Mi­crosoft Clas­sic In­tel­limouse


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ONE OF THE most well-loved de­vices made by Mi­crosoft dur­ing the late 1990s and early 2000s was the In­tel­liMouse, and now the com­pany has re­vis­ited the iconic brand with the Clas­sic In­tel­liMouse, which — ac­cord­ing to Mi­crosoft — is in­spired by the In­tel­liMouse 3.0.

As our de­vices be­come ever more com­plex and con­vo­luted (as well as del­i­cate), there is a lot to be said about older hard­ware that’s solidly built and does the job with­out fuss. Chunky and ‘retro’ de­signs can also help. It’s this nos­tal­gia and good­will that Mi­crosoft ap­pears to be tar­get­ing with the Clas­sic In­tel­liMouse.

You can clearly see the in­spi­ra­tion, with a sim­i­lar er­gonomic shape and black-and-grey de­sign. For many peo­ple, this will be a case of ‘if it’s not broke, don’t fix it’, but if you were im­mune to the charms of the In­tel­liMouse the first time round, you may feel equally unim­pressed here.

Fans of weird-look­ing er­gonomic mice, or gam­ing-ori­en­tated point­ers that pack in loads of but­tons and glo­ri­ous RGB light­ing, will also won­der what all the fuss is about. Sure, there is some light­ing, with the iconic red light of the orig­i­nal In­tel­liMouse now re­placed with a mod­ern white light.

It also has a de­cent num­ber of but­tons, five in to­tal, with three that are cus­tomis­able.

It’s also wired, mean­ing you don’t get the free­dom of a wire­less mouse, but you also don’t have to worry about run­ning out of bat­tery at in­op­por­tune mo­ments. It also means the mouse is lighter than wire­less mice, weigh­ing in at 100g.

Its com­pact body fits neatly in the hand, show­ing that Mi­crosoft still knows a thing or two about de­sign­ing er­gonomic pe­riph­er­als. The Clas­sic In­tel­liMouse uses a USB 2.0 con­nec­tion, and as you’d ex­pect from a Mi­crosoft pe­riph­eral, set­ting it up in Win­dows 10 is sim­ple.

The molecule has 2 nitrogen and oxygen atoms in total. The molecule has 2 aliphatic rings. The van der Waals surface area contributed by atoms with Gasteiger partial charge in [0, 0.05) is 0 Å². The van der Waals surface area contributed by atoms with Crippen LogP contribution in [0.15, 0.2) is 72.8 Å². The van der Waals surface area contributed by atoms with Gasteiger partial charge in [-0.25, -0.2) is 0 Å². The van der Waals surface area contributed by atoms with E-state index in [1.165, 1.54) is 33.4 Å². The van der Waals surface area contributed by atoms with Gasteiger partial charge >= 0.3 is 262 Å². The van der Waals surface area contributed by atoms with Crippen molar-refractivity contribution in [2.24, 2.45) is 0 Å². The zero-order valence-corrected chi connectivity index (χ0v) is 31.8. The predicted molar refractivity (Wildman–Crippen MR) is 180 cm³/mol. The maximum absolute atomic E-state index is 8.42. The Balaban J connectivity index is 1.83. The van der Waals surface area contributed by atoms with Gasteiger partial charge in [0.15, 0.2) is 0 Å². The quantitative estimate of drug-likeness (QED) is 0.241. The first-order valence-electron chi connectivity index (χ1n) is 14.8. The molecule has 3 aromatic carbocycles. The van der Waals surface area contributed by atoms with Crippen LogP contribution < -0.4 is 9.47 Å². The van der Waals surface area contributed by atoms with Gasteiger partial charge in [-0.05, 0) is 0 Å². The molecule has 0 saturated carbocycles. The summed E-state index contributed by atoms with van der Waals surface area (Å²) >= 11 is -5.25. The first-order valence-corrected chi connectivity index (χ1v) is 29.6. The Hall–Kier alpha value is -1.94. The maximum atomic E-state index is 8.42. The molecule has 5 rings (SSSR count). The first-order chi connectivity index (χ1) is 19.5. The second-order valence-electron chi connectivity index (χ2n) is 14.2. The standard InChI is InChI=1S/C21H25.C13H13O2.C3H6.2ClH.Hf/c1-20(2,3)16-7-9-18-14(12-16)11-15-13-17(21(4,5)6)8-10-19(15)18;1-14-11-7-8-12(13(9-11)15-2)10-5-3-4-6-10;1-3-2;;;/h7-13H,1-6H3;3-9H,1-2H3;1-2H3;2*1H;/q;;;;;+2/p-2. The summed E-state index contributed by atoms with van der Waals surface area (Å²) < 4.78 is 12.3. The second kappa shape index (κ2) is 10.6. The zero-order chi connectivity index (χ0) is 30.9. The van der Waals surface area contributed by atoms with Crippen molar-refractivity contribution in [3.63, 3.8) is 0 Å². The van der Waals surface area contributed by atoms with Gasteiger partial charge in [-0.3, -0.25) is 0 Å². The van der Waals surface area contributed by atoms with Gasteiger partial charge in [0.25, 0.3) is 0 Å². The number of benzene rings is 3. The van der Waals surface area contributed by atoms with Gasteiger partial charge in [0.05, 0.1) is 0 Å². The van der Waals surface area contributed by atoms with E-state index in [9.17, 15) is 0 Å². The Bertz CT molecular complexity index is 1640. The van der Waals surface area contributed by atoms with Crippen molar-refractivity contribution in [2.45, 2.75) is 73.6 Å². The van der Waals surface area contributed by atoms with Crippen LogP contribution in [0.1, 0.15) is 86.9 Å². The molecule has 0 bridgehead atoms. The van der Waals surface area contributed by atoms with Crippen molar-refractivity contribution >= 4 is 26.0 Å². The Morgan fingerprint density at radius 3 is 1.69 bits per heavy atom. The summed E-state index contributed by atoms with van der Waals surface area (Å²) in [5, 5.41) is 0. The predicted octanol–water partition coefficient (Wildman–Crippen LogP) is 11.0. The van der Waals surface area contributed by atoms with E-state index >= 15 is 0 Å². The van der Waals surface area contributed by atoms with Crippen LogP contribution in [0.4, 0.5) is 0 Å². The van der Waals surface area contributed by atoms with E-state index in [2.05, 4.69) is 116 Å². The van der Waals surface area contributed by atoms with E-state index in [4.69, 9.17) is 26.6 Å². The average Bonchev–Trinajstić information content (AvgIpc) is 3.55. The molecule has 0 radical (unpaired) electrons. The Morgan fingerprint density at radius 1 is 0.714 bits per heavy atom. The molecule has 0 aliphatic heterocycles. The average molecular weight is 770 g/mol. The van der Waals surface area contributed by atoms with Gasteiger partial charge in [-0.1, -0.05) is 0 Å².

Con­fig­ur­ing the ex­tra but­tons is straight­for­ward, and can be done when us­ing Win­dows 10, Win­dows 8.1, Win­dows 8 and Win­dows 7. Frus­trat­ingly, the op­tion to con­fig­ure those but­tons isn’t avail­able in Win­dows 10 S.

Also, de­spite this be­ing a Mi­crosoft mouse, you need to down­load ad­di­tional soft­ware to con­fig­ure it — the Mi­crosoft Mouse and Key­board Cen­ter.

De­spite its retro looks, the mouse in­cludes some pretty mod­ern fea­tures, giv­ing it a level of per­for­mance that the orig­i­nal In­tel­liMouse lineup could only dream of. It has a 1,000 re­ports-per-sec­ond re­port rate, which makes it feel fast and re­spon­sive.

It also in­cludes Mi­crosoft’s BlueTrack tech­nol­ogy, which has been de­signed to al­low the Clas­sic In­tel­liMouse to work on al­most any sur­face, no mat­ter how re­flec­tive it might be. In use, the Clas­sic In­tel­liMouse had no is­sues work­ing on a range of sur­faces, in­clud­ing a desk and car­pet.

Over­all, we were very im­pressed with the per­for­mance of the Clas­sic In­tel­liMouse. If you’re af­ter a de­pend­ably per­form­ing wired mouse, with some de­cent cus­tomi­sa­tion op­tions, then you’ll be very pleased with this.

With the Clas­sic In­tel­liMouse, Mi­crosoft has a mouse that is both fa­mil­iar and mod­ern, of­fer­ing the er­gonomic com­fort and de­pend­abil­ity that In­tel­liMouse de­vices are known for. The de­sign re­tains the iconic look, while also mod­ernising it. Best of all, Mi­crosoft is ask­ing a rea­son­able price for it. It isn’t just a retro col­lectible for peo­ple who wish we still had beige PCs and CRT mon­i­tors, but an ex­cel­lent mouse that does the job very well.


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